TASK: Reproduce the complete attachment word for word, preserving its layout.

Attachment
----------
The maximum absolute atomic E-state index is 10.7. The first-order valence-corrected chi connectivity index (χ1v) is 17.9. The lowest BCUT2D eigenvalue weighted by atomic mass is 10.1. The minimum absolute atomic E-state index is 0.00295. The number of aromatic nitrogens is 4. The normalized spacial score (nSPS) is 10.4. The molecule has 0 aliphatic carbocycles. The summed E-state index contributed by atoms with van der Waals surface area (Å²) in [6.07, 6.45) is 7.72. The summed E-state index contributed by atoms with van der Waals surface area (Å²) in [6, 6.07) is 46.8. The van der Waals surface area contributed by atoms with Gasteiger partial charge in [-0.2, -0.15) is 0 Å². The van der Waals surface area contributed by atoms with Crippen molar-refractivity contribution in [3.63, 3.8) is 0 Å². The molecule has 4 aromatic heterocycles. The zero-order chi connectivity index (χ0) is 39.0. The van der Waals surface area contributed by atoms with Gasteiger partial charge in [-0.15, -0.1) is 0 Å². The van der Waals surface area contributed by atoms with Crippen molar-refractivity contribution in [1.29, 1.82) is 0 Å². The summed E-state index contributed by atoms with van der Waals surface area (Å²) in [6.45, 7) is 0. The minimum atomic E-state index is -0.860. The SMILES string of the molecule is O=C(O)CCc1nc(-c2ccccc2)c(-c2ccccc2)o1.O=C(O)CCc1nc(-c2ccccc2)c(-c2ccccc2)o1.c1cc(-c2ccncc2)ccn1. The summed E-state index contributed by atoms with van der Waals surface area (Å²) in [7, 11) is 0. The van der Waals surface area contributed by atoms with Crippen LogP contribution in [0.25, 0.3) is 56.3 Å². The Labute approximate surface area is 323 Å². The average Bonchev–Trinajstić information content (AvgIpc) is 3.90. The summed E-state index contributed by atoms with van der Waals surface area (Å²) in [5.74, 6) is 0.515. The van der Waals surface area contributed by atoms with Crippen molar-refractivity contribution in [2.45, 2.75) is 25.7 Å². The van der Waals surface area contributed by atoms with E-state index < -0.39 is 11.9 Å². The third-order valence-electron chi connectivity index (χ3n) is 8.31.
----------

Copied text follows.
The maximum absolute atomic E-state index is 10.7. The first-order valence-corrected chi connectivity index (χ1v) is 17.9. The lowest BCUT2D eigenvalue weighted by atomic mass is 10.1. The minimum absolute atomic E-state index is 0.00295. The number of aromatic nitrogens is 4. The normalized spacial score (nSPS) is 10.4. The molecule has 0 aliphatic carbocycles. The summed E-state index contributed by atoms with van der Waals surface area (Å²) in [6.07, 6.45) is 7.72. The summed E-state index contributed by atoms with van der Waals surface area (Å²) in [6, 6.07) is 46.8. The van der Waals surface area contributed by atoms with Gasteiger partial charge in [-0.2, -0.15) is 0 Å². The van der Waals surface area contributed by atoms with Crippen molar-refractivity contribution in [3.63, 3.8) is 0 Å². The molecule has 4 aromatic heterocycles. The zero-order chi connectivity index (χ0) is 39.0. The van der Waals surface area contributed by atoms with Gasteiger partial charge in [-0.15, -0.1) is 0 Å². The van der Waals surface area contributed by atoms with Crippen molar-refractivity contribution in [1.29, 1.82) is 0 Å². The summed E-state index contributed by atoms with van der Waals surface area (Å²) in [6.45, 7) is 0. The minimum atomic E-state index is -0.860. The SMILES string of the molecule is O=C(O)CCc1nc(-c2ccccc2)c(-c2ccccc2)o1.O=C(O)CCc1nc(-c2ccccc2)c(-c2ccccc2)o1.c1cc(-c2ccncc2)ccn1. The summed E-state index contributed by atoms with van der Waals surface area (Å²) in [7, 11) is 0. The van der Waals surface area contributed by atoms with Crippen LogP contribution in [0.25, 0.3) is 56.3 Å². The Labute approximate surface area is 323 Å². The average Bonchev–Trinajstić information content (AvgIpc) is 3.90. The summed E-state index contributed by atoms with van der Waals surface area (Å²) in [5.74, 6) is 0.515. The van der Waals surface area contributed by atoms with Crippen molar-refractivity contribution in [2.45, 2.75) is 25.7 Å². The van der Waals surface area contributed by atoms with E-state index < -0.39 is 11.9 Å². The third-order valence-electron chi connectivity index (χ3n) is 8.31.